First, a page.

Henley, Joseph Warner (DNB00)

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HENLEY, JOSEPH WARNER (1793–1884), president of the board of trade, born at Putney in 1793, was the only son of Joseph Henley, an eminent London merchant. His father having purchased the estate of Waterperry in Oxfordshire of Mr. Curzon in 1814 removed thither, and served the office of high sheriff in 1817. Joseph Warner Henley entered Magdalen College, Oxford, as a gentleman-commoner 27 April 1812, and graduated B.A. 1815 and M.A. 1834. He spent two years (1815–17) in his father's office in London, and in after life often referred to the advantage this training proved to him. He succeeded in due course to the position of a country gentleman at Waterperry, soon taking a leading part in county and magisterial business. In 1846 he became chairman of the quarter sessions. In 1841 he was elected M.P. for Oxfordshire in the conservative interest, and held the seat till his retirement from public life in 1878. Henley was nearly fifty years of age when he entered parliament, but his plain common sense and clear insight into business soon made him conspicuous. In 1852, when Lord Derby formed a government, Henley took office as president of the board of trade, and became a privy councillor. His tenure of office was brief, for the government lasted only nine months. In 1854 the university of Oxford conferred on him the honorary degree of D.C.L. When Lord Derby and Mr. Disraeli in March 1858 formed a second conservative ministry, Henley once more joined the cabinet as president of the board of trade; but in the following February, differing from his colleagues on their policy of parliamentary reform, especially as regarded the county franchise, he, together with Mr. Spencer Walpole, resigned his office and his seat in the cabinet. He never held office again, though in July 1866 he was offered by Lord Derby the seals of the home office, which he declined on account of partial deafness. Henley frequently sat on royal commissions. As a member of that for the reform of the court of chancery he displayed much knowledge and sagacity. In January 1878, owing to increasing infirmity, he retired from parliament at the age of eighty-five. His uprightness, consistency, and prudence, as well as the shrewdness of his homely sayings, gained him the esteem of all parties. Henley died 9 Dec. 1884, when nearly ninety-two years old. He married, on 9 Dec. 1817, Georgiana, fourth daughter of John Fane, esq., M.P., of Wormsley. She died 15 June 1864. Henley left a large family. His eldest son, Joseph John Henley, C.B., of Waterperry House, J.P. and D.L. for Oxfordshire, was general inspector of the local government board from 1867 to 1892.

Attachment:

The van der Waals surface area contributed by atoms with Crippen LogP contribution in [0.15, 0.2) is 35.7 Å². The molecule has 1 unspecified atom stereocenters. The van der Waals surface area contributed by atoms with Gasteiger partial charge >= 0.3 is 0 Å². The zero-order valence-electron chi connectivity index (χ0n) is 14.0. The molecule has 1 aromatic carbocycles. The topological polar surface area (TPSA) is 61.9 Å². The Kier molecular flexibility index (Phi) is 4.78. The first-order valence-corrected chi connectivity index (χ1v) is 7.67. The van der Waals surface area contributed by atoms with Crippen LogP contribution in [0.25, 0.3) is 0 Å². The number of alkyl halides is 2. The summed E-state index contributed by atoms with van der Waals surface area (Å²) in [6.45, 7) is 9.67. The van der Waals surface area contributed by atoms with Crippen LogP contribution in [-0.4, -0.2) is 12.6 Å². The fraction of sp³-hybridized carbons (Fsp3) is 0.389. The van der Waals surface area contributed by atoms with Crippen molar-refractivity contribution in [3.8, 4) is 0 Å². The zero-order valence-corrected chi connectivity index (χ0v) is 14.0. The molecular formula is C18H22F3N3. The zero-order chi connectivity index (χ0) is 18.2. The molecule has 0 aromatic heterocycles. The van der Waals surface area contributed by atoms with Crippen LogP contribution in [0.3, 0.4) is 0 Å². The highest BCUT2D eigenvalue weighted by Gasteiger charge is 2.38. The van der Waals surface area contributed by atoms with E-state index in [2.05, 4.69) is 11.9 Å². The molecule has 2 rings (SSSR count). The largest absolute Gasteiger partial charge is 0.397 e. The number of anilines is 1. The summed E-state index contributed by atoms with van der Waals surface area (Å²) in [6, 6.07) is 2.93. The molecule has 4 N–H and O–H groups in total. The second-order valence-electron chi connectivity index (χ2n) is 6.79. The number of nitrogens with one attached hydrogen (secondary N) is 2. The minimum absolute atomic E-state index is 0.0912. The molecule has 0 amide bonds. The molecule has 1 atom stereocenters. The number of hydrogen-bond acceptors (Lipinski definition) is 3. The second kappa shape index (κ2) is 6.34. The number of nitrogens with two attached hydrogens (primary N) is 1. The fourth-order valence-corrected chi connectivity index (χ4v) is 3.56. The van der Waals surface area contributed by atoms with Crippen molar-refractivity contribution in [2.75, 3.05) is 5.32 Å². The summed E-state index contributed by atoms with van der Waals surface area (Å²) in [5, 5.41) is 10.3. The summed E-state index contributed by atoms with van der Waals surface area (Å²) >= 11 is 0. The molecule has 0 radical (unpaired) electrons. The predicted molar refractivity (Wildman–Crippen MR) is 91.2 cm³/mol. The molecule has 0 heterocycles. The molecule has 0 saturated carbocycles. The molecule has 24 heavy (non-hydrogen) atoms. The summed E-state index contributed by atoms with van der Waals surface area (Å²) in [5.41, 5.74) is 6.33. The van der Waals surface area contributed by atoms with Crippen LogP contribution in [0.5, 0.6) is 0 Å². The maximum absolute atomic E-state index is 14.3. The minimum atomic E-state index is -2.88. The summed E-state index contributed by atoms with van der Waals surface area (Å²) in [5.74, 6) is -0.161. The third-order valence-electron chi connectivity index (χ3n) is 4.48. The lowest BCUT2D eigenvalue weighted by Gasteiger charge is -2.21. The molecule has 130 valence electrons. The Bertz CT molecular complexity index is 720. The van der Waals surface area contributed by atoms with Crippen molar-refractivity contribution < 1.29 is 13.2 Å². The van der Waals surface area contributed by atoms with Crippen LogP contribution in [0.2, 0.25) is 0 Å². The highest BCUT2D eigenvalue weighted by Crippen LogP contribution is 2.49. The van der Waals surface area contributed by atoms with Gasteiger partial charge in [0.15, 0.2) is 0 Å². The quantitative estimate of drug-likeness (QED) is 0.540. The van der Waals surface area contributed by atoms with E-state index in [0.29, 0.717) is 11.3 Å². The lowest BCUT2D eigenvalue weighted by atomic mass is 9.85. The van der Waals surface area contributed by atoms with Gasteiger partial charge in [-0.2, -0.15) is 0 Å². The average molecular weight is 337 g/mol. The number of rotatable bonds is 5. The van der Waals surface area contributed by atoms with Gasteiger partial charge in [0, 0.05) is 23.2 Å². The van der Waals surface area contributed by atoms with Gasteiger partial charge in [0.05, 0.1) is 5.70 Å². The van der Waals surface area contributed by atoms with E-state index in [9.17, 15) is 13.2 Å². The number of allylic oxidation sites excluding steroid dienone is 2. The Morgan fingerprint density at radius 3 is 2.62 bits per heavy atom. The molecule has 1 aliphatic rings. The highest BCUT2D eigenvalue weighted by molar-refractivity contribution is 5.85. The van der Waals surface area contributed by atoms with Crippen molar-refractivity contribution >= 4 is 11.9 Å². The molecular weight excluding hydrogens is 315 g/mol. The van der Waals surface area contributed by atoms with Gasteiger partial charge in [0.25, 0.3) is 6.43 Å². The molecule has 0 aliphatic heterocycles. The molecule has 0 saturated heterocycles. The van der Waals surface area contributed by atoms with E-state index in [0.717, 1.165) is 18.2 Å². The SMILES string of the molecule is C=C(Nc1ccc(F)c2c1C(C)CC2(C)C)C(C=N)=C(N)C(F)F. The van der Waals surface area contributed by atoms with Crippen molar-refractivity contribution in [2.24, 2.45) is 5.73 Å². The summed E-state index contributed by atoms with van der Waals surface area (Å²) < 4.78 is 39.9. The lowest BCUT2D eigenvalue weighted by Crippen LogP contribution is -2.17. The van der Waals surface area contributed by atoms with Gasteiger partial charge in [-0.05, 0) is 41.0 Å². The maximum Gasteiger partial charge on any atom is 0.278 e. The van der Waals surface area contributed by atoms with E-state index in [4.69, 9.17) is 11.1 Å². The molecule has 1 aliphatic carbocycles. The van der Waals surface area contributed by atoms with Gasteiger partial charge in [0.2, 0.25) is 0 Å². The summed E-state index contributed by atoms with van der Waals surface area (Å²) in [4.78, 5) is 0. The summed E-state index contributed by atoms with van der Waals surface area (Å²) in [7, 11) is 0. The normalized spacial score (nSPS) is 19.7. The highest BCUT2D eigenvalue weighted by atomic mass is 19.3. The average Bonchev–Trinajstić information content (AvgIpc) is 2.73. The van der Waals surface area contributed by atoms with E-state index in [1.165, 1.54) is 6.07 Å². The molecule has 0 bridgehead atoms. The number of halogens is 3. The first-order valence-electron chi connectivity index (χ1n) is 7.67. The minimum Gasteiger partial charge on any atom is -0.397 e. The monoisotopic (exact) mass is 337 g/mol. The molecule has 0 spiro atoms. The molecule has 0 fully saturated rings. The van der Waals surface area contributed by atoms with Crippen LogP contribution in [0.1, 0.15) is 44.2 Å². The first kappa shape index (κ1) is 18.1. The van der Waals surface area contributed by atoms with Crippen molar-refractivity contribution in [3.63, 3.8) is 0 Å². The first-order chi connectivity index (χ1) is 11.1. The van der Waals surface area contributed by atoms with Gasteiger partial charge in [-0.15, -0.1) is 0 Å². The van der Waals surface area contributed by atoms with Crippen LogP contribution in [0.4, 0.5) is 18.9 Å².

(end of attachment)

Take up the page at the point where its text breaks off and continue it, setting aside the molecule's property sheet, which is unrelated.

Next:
[Times, 10 Dec. 1884; information from family.]

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